Is TIME’s Person of the Year List Sexist, or What?

TIME’s Person of the Year title is given to the person, group, or idea that most influenced the culture, for good or for bad. I guess that’s how you end up with Lady Gaga and Sarah Palin on the same list. This year’s list also included Glenn Beck and the Tea Party, as well as the Chilean miners. Not surprisingly, Mark Zuckerberg (the founder of Facebook) and Julian Assange (the founder of Wikileaks) were on the list as well. And Zuckerberg is this year’s winner, despite Assange receiving the majority of the popular votes for the title. TIME’s managing editor Richard Stengel explained the selection process earlier this week on the Today Show.

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There were only seven women on this year’s list of twenty-nine finalists. Since TIME began the award in 1927, only five women have graced the cover as Person of the Year. Which leads me to wonder: what to women have to do in order to get the recognition they deserve?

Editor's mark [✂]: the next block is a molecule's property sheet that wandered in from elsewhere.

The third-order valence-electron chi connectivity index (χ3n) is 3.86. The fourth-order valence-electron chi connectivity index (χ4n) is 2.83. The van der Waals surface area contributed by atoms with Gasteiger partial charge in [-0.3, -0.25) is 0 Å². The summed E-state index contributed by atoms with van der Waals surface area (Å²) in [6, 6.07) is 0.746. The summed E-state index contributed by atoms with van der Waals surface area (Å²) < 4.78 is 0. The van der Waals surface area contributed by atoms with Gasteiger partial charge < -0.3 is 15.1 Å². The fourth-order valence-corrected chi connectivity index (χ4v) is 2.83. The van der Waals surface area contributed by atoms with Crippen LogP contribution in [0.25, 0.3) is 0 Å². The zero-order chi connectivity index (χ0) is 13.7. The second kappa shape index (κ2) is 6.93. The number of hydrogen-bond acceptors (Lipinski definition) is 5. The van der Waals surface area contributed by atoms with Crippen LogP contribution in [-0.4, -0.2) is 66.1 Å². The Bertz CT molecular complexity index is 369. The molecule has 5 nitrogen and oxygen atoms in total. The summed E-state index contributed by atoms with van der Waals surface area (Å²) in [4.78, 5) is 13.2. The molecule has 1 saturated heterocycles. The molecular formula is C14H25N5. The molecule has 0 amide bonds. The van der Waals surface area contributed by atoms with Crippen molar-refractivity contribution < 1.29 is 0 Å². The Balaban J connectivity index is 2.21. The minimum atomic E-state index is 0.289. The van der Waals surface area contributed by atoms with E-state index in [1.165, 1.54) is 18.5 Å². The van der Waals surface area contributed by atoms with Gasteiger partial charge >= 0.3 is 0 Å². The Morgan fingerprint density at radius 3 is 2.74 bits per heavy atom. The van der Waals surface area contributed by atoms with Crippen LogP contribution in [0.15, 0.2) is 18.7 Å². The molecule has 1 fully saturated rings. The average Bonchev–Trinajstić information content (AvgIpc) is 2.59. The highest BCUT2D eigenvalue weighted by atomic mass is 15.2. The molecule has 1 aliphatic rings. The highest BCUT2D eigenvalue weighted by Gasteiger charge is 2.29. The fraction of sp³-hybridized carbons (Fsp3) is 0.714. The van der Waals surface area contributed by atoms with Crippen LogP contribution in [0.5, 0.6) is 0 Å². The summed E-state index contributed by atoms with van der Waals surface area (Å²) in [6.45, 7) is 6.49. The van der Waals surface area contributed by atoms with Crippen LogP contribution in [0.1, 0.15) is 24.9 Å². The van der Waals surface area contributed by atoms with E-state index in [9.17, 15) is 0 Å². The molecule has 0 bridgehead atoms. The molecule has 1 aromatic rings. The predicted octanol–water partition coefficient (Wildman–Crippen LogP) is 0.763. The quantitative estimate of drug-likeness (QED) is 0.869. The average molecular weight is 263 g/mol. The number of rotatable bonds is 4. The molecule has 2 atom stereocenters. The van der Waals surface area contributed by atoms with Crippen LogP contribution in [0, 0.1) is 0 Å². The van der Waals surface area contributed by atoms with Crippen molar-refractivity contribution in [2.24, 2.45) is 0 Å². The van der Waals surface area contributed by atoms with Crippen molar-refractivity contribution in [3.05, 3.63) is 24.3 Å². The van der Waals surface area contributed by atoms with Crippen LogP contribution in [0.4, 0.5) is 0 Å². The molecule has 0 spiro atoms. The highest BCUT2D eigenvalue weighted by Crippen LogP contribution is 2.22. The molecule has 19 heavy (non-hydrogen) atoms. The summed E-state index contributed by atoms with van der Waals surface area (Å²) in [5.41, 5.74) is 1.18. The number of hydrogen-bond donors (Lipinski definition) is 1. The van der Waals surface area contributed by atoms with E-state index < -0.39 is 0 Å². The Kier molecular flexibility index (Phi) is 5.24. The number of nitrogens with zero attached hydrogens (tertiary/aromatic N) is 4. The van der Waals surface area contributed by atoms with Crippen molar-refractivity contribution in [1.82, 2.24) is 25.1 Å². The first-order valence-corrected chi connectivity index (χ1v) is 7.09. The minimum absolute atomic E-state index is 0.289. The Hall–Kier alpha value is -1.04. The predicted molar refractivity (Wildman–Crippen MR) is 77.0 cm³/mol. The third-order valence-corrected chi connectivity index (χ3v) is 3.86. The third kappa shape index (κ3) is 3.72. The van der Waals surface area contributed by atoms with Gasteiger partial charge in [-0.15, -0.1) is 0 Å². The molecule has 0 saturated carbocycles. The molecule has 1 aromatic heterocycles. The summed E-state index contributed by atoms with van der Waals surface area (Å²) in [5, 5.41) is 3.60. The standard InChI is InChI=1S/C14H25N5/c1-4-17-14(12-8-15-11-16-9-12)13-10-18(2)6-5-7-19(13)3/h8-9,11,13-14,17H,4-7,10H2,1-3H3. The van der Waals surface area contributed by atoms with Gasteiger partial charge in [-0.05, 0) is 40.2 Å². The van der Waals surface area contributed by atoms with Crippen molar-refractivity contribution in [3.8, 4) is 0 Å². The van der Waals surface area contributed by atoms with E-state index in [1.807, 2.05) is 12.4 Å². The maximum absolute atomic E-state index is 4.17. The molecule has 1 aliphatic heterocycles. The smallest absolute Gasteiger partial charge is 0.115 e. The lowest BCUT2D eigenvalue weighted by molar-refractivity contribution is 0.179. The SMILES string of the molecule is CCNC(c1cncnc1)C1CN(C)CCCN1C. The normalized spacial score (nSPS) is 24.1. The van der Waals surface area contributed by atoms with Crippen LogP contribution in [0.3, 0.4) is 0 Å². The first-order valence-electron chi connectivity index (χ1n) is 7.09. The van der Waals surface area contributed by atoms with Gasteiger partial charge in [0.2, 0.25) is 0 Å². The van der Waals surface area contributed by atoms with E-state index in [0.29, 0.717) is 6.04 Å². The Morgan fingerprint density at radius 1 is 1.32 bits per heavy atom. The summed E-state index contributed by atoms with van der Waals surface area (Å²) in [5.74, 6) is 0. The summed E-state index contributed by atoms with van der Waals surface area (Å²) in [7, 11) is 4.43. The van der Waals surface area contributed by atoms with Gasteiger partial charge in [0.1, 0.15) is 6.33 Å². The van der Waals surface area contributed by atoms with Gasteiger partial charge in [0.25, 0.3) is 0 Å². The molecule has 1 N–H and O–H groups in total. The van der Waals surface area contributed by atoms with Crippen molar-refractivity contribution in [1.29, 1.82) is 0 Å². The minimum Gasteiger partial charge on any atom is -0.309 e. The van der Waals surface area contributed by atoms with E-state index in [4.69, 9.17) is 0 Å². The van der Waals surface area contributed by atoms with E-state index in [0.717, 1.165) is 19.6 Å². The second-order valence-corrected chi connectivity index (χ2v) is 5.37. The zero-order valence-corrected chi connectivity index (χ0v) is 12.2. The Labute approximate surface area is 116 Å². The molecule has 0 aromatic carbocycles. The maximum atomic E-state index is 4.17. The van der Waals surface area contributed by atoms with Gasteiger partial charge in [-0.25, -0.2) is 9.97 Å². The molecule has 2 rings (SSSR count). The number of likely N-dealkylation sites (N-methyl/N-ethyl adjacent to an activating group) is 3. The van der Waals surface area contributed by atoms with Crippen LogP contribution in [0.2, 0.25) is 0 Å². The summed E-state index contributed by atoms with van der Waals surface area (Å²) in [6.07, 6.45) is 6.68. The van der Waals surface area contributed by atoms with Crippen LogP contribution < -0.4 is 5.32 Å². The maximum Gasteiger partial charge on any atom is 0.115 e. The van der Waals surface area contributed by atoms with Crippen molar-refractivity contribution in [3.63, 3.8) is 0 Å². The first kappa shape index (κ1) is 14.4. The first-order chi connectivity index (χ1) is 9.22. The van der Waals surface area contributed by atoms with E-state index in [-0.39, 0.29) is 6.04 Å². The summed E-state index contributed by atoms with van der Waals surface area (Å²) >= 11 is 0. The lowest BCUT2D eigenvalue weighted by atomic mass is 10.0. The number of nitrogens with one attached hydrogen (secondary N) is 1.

It is just me, or do other people find it repulsive that the most popular men on this list, Zuckerberg and Assange, have both been accused of sexual harassment and rape? I realize that the Person of the Year award can go to someone who has had good or bad achievements, but it would be nice if we could stop applauding people who hurt women on their scramble to get to the top of the heap.

So here’s your open thread question of the day: If we were to honor a Woman of the Year, who would it be? And what would your selection criteria be?


  1. I’m a big Hillary Clinton supporter, so I’m going to put her at the top of my list of women who deserve recognition. I love that she isn’t afraid to call out the media on its sexism (like when someone asked which designers she wears, and when someone asked her what her husband thought). I also think she does an amazing job of speaking up for women and children in the foreign policy arena. And Hillary’s just fierce. So there!

  2. Janet Napolitano has done a tremendous job.
    Then as far as a group that should get it for the “bad” influence it should be both senate and house of representatives for their stubbornness and inability to work in a bi-partisan manner for the people they represent.

  3. Really good point, Mom. Let’s definitely give the members of Congress two giant thumbs down.

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